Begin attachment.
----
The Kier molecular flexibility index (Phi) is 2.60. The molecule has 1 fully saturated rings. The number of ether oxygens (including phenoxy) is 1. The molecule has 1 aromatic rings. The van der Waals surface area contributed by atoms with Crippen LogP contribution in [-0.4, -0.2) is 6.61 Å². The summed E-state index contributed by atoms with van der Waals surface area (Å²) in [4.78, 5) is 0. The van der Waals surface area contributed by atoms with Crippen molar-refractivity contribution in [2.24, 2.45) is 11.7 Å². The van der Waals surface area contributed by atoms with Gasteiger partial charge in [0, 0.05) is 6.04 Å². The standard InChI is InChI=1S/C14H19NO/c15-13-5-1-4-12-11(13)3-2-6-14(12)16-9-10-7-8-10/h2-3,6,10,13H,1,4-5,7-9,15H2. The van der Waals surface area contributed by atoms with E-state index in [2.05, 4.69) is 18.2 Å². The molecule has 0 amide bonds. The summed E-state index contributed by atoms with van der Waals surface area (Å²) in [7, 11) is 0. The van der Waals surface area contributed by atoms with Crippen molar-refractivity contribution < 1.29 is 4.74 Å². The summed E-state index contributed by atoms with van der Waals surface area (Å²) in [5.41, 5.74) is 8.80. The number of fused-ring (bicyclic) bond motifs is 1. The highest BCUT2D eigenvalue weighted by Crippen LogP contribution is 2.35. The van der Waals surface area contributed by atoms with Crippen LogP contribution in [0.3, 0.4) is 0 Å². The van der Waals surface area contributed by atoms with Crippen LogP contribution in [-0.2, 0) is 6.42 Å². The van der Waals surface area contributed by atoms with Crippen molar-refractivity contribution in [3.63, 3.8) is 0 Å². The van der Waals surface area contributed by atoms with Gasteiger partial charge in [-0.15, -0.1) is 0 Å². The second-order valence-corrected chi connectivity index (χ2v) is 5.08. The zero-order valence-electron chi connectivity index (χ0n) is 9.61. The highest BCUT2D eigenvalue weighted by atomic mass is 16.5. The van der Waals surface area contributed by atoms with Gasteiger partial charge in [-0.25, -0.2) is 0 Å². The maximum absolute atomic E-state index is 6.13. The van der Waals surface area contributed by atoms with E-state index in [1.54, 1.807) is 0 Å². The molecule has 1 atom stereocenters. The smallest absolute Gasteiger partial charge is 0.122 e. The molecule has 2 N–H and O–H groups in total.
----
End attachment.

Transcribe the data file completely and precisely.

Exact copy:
The Kier molecular flexibility index (Phi) is 2.60. The molecule has 1 fully saturated rings. The number of ether oxygens (including phenoxy) is 1. The molecule has 1 aromatic rings. The van der Waals surface area contributed by atoms with Crippen LogP contribution in [-0.4, -0.2) is 6.61 Å². The summed E-state index contributed by atoms with van der Waals surface area (Å²) in [4.78, 5) is 0. The van der Waals surface area contributed by atoms with Crippen molar-refractivity contribution in [2.24, 2.45) is 11.7 Å². The van der Waals surface area contributed by atoms with Gasteiger partial charge in [0, 0.05) is 6.04 Å². The standard InChI is InChI=1S/C14H19NO/c15-13-5-1-4-12-11(13)3-2-6-14(12)16-9-10-7-8-10/h2-3,6,10,13H,1,4-5,7-9,15H2. The van der Waals surface area contributed by atoms with E-state index in [2.05, 4.69) is 18.2 Å². The molecule has 0 amide bonds. The summed E-state index contributed by atoms with van der Waals surface area (Å²) in [7, 11) is 0. The van der Waals surface area contributed by atoms with Crippen molar-refractivity contribution < 1.29 is 4.74 Å². The summed E-state index contributed by atoms with van der Waals surface area (Å²) in [5.41, 5.74) is 8.80. The number of fused-ring (bicyclic) bond motifs is 1. The highest BCUT2D eigenvalue weighted by Crippen LogP contribution is 2.35. The van der Waals surface area contributed by atoms with Crippen LogP contribution in [0.3, 0.4) is 0 Å². The van der Waals surface area contributed by atoms with Crippen LogP contribution in [-0.2, 0) is 6.42 Å². The van der Waals surface area contributed by atoms with Crippen molar-refractivity contribution in [3.63, 3.8) is 0 Å². The van der Waals surface area contributed by atoms with Gasteiger partial charge in [-0.15, -0.1) is 0 Å². The second-order valence-corrected chi connectivity index (χ2v) is 5.08. The zero-order valence-electron chi connectivity index (χ0n) is 9.61. The highest BCUT2D eigenvalue weighted by atomic mass is 16.5. The van der Waals surface area contributed by atoms with Gasteiger partial charge in [-0.25, -0.2) is 0 Å². The maximum absolute atomic E-state index is 6.13. The van der Waals surface area contributed by atoms with E-state index in [1.54, 1.807) is 0 Å². The molecule has 1 atom stereocenters. The smallest absolute Gasteiger partial charge is 0.122 e. The molecule has 2 N–H and O–H groups in total.